The difference between accessibility and universal design
So what is the difference between accessibility and universal design? Is there even a difference? Yes, indeed there is.
These terms are often used interchangeably. There are some overlaps, but they have important distinctions and the motivation behind each come from different places.
Accessibility – the focus is on compliance and meeting minimum mandatory requirements for access and facilities for people with impairments.
Universal design - the aspiration is to provide environments that, as much as possible, intrinsically meet the needs of everyone who will use a space regardless of age, size, impairment, culture or ability. It usually involves design elements that exceed minimum mandatory requirements and softens the sharp edges of accessibility.
Accessibility offers a basic, prescriptive level of usability. It is a way of establishing a consistent baseline level of facilities provided in new buildings and existing buildings undergoing renovation.
Here in New Zealand minimum requirements for accessibility are set out in the Building Act 2004 with NZS4121:2001 cited as the acceptable solution. Other acceptable solutions for accessibility are found in select clauses of the Building Code with these often a repetition of information contained in NZS4121:2001, though sometimes there are contradictions. These acceptable solutions establish a minimum level of accessibility in the New Zealand built environment.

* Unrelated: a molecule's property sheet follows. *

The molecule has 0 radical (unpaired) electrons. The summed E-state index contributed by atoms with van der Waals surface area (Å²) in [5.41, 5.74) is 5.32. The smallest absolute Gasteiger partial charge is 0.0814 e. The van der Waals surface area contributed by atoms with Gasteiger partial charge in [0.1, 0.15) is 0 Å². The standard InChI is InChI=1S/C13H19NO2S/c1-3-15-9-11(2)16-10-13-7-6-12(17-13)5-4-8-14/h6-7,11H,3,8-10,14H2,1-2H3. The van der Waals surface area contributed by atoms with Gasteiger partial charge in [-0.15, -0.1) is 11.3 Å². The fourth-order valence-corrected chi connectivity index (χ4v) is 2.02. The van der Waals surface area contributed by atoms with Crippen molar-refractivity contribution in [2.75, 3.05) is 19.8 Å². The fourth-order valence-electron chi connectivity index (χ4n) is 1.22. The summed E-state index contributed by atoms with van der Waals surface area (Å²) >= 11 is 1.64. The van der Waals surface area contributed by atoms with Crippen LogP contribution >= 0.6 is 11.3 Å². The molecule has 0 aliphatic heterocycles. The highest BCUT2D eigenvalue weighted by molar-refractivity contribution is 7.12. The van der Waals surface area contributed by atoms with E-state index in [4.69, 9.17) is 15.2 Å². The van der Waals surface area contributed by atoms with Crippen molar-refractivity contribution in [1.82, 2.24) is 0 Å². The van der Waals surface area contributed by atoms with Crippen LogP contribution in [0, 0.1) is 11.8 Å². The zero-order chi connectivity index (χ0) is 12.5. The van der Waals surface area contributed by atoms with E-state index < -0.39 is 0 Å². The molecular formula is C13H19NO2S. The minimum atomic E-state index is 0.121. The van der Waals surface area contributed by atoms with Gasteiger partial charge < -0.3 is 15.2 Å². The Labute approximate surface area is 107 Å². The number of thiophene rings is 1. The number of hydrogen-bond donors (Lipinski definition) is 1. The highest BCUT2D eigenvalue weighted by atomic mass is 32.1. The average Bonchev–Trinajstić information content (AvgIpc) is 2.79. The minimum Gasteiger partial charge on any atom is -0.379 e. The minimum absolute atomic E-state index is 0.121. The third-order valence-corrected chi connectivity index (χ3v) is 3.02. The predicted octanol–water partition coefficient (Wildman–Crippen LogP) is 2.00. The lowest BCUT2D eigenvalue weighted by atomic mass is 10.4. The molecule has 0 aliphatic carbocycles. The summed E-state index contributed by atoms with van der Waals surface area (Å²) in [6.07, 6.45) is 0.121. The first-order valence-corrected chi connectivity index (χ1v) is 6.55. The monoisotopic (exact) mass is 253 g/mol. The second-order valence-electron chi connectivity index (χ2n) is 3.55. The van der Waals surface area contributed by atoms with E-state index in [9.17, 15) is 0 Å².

It is a compliance-based approach to access and a good starting point for making sure that people living with impairments have a way to get into spaces and carry out basic necessary activities. But it may not feel very inclusive or inviting to the people it is intended to benefit if, as an example, the result is a ramped entry at a different end of the building from the entrance with steps that most people will use.
Universal design is when the needs of everyone, regardless of size, age, ability, impairment or culture, are considered equally to achieve a built environment with spaces and facilities able to be used by all, with equal dignity.
This concept aims to provide places that can be independently accessed, understood and used by everyone, to the greatest extent possible, without the need for adaptation or specialised design. It is about finding a solution that works universally, such as an entrance everyone is able to use rather than the separate ramped entry in the back.
The goal of universal design is to foster diversity and social inclusion by encouraging participation in society with a built environment that is adaptable to the human condition with its lifetime of changing needs and abilities. This environment does not need to cost more; with thoughtful and creative planning from the very beginning of a project, universal design can be implemented as cost effectively as the required accessibility features.